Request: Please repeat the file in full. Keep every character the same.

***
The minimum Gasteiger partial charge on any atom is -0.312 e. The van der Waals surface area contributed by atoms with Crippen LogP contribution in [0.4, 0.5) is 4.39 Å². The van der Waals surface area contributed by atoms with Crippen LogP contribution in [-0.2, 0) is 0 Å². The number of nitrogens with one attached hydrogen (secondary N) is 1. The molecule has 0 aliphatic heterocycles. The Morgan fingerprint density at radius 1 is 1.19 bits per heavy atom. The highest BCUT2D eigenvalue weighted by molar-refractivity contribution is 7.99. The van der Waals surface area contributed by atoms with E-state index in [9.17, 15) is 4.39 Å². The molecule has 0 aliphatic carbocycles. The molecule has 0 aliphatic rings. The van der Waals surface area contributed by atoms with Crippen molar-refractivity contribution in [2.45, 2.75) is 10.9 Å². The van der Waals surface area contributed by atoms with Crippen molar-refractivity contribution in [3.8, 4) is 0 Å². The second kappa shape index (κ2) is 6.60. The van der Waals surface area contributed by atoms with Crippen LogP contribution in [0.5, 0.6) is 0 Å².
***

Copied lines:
The minimum Gasteiger partial charge on any atom is -0.312 e. The van der Waals surface area contributed by atoms with Crippen LogP contribution in [0.4, 0.5) is 4.39 Å². The van der Waals surface area contributed by atoms with Crippen LogP contribution in [-0.2, 0) is 0 Å². The number of nitrogens with one attached hydrogen (secondary N) is 1. The molecule has 0 aliphatic heterocycles. The Morgan fingerprint density at radius 1 is 1.19 bits per heavy atom. The highest BCUT2D eigenvalue weighted by molar-refractivity contribution is 7.99. The van der Waals surface area contributed by atoms with E-state index in [9.17, 15) is 4.39 Å². The molecule has 0 aliphatic carbocycles. The molecule has 0 aliphatic rings. The van der Waals surface area contributed by atoms with Crippen molar-refractivity contribution in [2.45, 2.75) is 10.9 Å². The van der Waals surface area contributed by atoms with Crippen molar-refractivity contribution in [3.8, 4) is 0 Å². The second kappa shape index (κ2) is 6.60. The van der Waals surface area contributed by atoms with Crippen LogP contribution in [0.5, 0.6) is 0 Å².